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From Edward Capriolo <edlinuxg...@gmail.com>
Subject Re: Facebook messaging and choice of HBase over Cassandra - what can we learn?
Date Sun, 21 Nov 2010 17:13:58 GMT
On Sun, Nov 21, 2010 at 12:10 PM, André Fiedler
<fiedler.andre@googlemail.com> wrote:
> Facebook Messaging – HBase Comes of Age
>
> http://facility9.com/2010/11/18/facebook-messaging-hbase-comes-of-age
>
> 2010/11/21 David Boxenhorn <david@lookin2.com>
>>
>> Eventual consistency is not good enough for instant messaging.
>>
>> On Sun, Nov 21, 2010 at 6:32 PM, Simon Reavely <simon.reavely@gmail.com>
>> wrote:
>>>
>>> (Posting this to both user + dev lists)
>>>
>>> I was reviewing the blog post on the facebook engineering blog from nov
>>> 15th
>>> http://www.facebook.com/note.php?note_id=454991608919#
>>> <http://www.facebook.com/note.php?note_id=454991608919#>
>>> The Underlying Technology of Messages
>>> by Kannan Muthukkaruppan <http://www.facebook.com/Kannan>
>>>
>>>
>>>
>>> As a cassandra user I think the key sentence for this community is:
>>> "We found Cassandra's eventual consistency model to be a difficult
>>> pattern
>>> to reconcile for our new Messages infrastructure."
>>>
>>> I think it would be useful to find out more about this statement from
>>> Kannan
>>> and the facebook team. Does anyone have any contacts in the Facebook
>>> team?
>>>
>>> My goal here is to understand usage patterns and whether or not the
>>> Cassandra community can learn from this decision; maybe even understand
>>> whether the Cassandra roadmap should be influenced by this decision to
>>> address a target user base. Of course we might also conclude that its
>>> just
>>> "not a Cassandra use-case"!
>>>
>>> Cheers,
>>> Simon
>>> --
>>> Simon Reavely
>>> simon.reavely@gmail.com
>>
>
>



On Sun, Nov 21, 2010 at 11:40 AM, David Boxenhorn <david@lookin2.com> wrote:
> Eventual consistency is not good enough for instant messaging.
>
> On Sun, Nov 21, 2010 at 6:32 PM, Simon Reavely <simon.reavely@gmail.com>
> wrote:
>>
>> (Posting this to both user + dev lists)
>>
>> I was reviewing the blog post on the facebook engineering blog from nov
>> 15th
>> http://www.facebook.com/note.php?note_id=454991608919#
>> <http://www.facebook.com/note.php?note_id=454991608919#>
>> The Underlying Technology of Messages
>> by Kannan Muthukkaruppan <http://www.facebook.com/Kannan>
>>
>>
>>
>> As a cassandra user I think the key sentence for this community is:
>> "We found Cassandra's eventual consistency model to be a difficult pattern
>> to reconcile for our new Messages infrastructure."
>>
>> I think it would be useful to find out more about this statement from
>> Kannan
>> and the facebook team. Does anyone have any contacts in the Facebook team?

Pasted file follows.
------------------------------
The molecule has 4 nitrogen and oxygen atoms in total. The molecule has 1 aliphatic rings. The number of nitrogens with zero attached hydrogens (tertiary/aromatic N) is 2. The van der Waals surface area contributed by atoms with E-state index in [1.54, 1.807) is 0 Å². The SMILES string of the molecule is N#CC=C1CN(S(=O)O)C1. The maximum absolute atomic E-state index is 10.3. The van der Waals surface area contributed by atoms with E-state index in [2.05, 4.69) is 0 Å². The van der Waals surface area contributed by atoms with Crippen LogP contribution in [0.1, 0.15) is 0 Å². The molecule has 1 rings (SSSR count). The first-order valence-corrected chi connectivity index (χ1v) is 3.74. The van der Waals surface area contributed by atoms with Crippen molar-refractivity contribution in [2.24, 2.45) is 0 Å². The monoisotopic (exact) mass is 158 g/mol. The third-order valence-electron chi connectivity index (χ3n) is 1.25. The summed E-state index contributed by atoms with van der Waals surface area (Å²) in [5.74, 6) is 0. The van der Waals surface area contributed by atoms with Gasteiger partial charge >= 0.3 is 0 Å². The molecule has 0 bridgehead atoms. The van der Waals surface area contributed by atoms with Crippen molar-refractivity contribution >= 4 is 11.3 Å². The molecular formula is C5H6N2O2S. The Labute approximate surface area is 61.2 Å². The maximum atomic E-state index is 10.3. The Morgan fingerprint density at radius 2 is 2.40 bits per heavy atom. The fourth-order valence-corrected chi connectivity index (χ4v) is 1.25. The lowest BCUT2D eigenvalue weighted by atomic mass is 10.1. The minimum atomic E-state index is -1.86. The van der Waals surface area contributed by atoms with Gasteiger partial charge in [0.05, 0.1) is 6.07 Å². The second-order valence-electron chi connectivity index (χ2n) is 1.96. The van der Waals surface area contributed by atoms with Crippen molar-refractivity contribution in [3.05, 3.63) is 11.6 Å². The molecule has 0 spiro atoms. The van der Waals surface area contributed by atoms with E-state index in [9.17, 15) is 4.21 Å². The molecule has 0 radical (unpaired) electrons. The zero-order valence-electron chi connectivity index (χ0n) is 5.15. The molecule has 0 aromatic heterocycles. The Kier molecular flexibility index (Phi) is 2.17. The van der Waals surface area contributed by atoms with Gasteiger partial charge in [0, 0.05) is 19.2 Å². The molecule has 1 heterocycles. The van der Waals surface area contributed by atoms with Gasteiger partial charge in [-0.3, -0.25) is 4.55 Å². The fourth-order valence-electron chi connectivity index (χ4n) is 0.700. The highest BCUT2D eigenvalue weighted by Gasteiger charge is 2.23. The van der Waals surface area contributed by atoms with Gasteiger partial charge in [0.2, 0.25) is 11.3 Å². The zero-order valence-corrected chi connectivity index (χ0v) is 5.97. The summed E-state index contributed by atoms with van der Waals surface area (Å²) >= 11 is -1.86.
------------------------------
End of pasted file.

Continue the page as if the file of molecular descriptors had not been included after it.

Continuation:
>>
>> My goal here is to understand usage patterns and whether or not the
>> Cassandra community can learn from this decision; maybe even understand
>> whether the Cassandra roadmap should be influenced by this decision to
>> address a target user base. Of course we might also conclude that its just
>> "not a Cassandra use-case"!
>>
>> Cheers,
>> Simon
>> --
>> Simon Reavely
>> simon.reavely@gmail.com
>
>

Jonathan Ellis pointed out a term that I like using better "Tunable
consistency" . It seems that "eventual consistency" confuses everyone,
that or it is an easy target of an anti Cassandra public relation
campaign. If you want consistency use:

WRITE.ALL + READ.ONE (hinted handoff off)
WRITE.QUORUM + READ.QUORUM
WRITE.ONE + READ.ALL

Also I believe saying HBASE is consistent is not true. This can happen:
Write to region server. -> Region Server acknowledges client-> write
to WAL -> region server fails = write lost

I wonder how facebook will reconcile that. :)

Not trying to be nitpicky, at hadoop world in NYC I got to sit with
lots of the hbase guys and we all had a great time talking about the
mutual issues and happiness both of our communities share.

We can not speak for Facebook, but likely chose HBase because they
have several of hadoop core developers and have a large hadoop
deployment. I would say the decision was probably based on several
things. Current Cassandra release does not do on line schema updates.
I am sure facebook does not want to restart 10,000 cassandra servers
for a schema change. Current release does not have memtable tuning per
column family. The upcoming Cassandra release has support for both of
these things and many many more awesome things.

Facebook is on the high end of how much data they have to manage, and
how many servers they have. Most people do not share that use case. We
can learn that facebook chose software that was good for them based on
their use case and the experience they have in house. Something
everyone should do.

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